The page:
Petition causes politicians to clash over under-threat health campus allotments (From Watford Observer)
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Petition to save Farm Terrace allotments provokes angry clash between Watford politicians
A petition to save West Watford allotments from being concreted over in the health campus project provoked an angry clash between the borough's politicians.
Watford's elected mayor, Dorothy Thornhill, was again forced to defend the decision to allow developers to build on the century-old Farm Terrace site after the 1,243-signature petition was handed into the council tonight.
Earlier this year it emerged that the allotments would be built on after initially being protected in the scheme, which will see 600 new homes, new offices and a re-build of Watford General Hospital.
The allotments were sacrificed as council and health bosses said more land was needed to make the scheme economically viable for developers since the recession hit.
The debate started after 23-year-old Farm Terrace allotment-holder Jeni England handed in the petition and gave an impassioned speech to the councillors in defence of the site.
She said Farm Terrace was a unique green space that enabled its plot-holders to grow healthy and money-saving fruit and vegetables.
Miss England said members of the allotment supported the new hospital but did not accept it had to be lost and asked why other nearby sites could not also be used for the new homes.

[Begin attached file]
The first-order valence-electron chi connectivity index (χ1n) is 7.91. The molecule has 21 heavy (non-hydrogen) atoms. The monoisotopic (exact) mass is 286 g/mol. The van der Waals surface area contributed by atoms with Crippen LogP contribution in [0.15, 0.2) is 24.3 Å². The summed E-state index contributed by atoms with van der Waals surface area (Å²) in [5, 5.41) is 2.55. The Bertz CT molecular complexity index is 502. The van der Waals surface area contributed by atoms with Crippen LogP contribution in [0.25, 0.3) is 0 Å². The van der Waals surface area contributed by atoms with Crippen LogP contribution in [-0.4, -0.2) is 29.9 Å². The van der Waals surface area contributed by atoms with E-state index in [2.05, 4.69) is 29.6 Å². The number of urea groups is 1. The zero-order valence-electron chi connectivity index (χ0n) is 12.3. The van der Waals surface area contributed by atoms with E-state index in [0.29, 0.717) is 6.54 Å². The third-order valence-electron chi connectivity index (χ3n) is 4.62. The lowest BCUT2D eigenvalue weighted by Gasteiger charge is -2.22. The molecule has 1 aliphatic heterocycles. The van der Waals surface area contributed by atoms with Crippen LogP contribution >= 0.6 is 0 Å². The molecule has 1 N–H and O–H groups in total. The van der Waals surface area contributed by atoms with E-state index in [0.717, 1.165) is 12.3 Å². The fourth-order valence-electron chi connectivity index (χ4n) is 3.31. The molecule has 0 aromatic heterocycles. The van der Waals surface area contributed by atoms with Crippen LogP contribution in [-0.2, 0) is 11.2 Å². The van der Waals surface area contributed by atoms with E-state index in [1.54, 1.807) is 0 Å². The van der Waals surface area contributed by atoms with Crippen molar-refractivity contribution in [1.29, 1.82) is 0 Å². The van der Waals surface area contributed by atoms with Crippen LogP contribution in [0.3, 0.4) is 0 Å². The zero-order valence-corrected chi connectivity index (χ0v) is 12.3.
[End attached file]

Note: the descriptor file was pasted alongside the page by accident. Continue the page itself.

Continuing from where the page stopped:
She added that the council should be firm with the developers and tell them to work with plot-holders to ensure allotments are not concreted over.
Her speech was met with applause from Farm Terrace supporters in the public gallery and found support among opposition councillors.
Jagtar Singh Dhindsa, Labour deputy group leader, attacked the Liberal Democrat administration for painting his party as against the new hospital because it supported the allotments.
Addressing Mayor Thornhill, he said: "You said before about the Croxley Rail Link that you wanted to retain Watford Met station and in your words this would be the 'icing on the cake'.
"Well the icing in this case would be to get the hospital and the allotments."
He added people in West Watford especially needed the allotments as they did not have big gardens like residents in Nascot and Cassiobury in which to grow vegetables.
Matt Turmaine, a Labour councillor for Holywell, added his party was firmly in favour of the new hospital and that it was "cynical and shameful" to portray the heath campus as an either allotments or hospital situation.
Mayor Thornhill struck back by continuing the baking simile and saying the Labour group wanted just the icing and not the cake.
She referred to a letter from West Herts Hospitals Trust that said the allotment land was needed to "help the redevelopment of the hospital and make its delivery more certain".
The mayor said the Farm Terrace plot-holders would be given a new allotment site elsewhere in the town.
She added: "I am shocked to find a Labour group actively working against the improvement of a local hospital.
"It's disappointing that in supporting our hospital and seeking to build better homes and provide a decent neighbourhood we are accused on their website of "corporate greed".
"You are willing to put short-term opportunism before the long term health and wellbeing of our town."
Towards the end of her speech the mayor was interrupted by heckles of "shame" and shouts from the public gallery.
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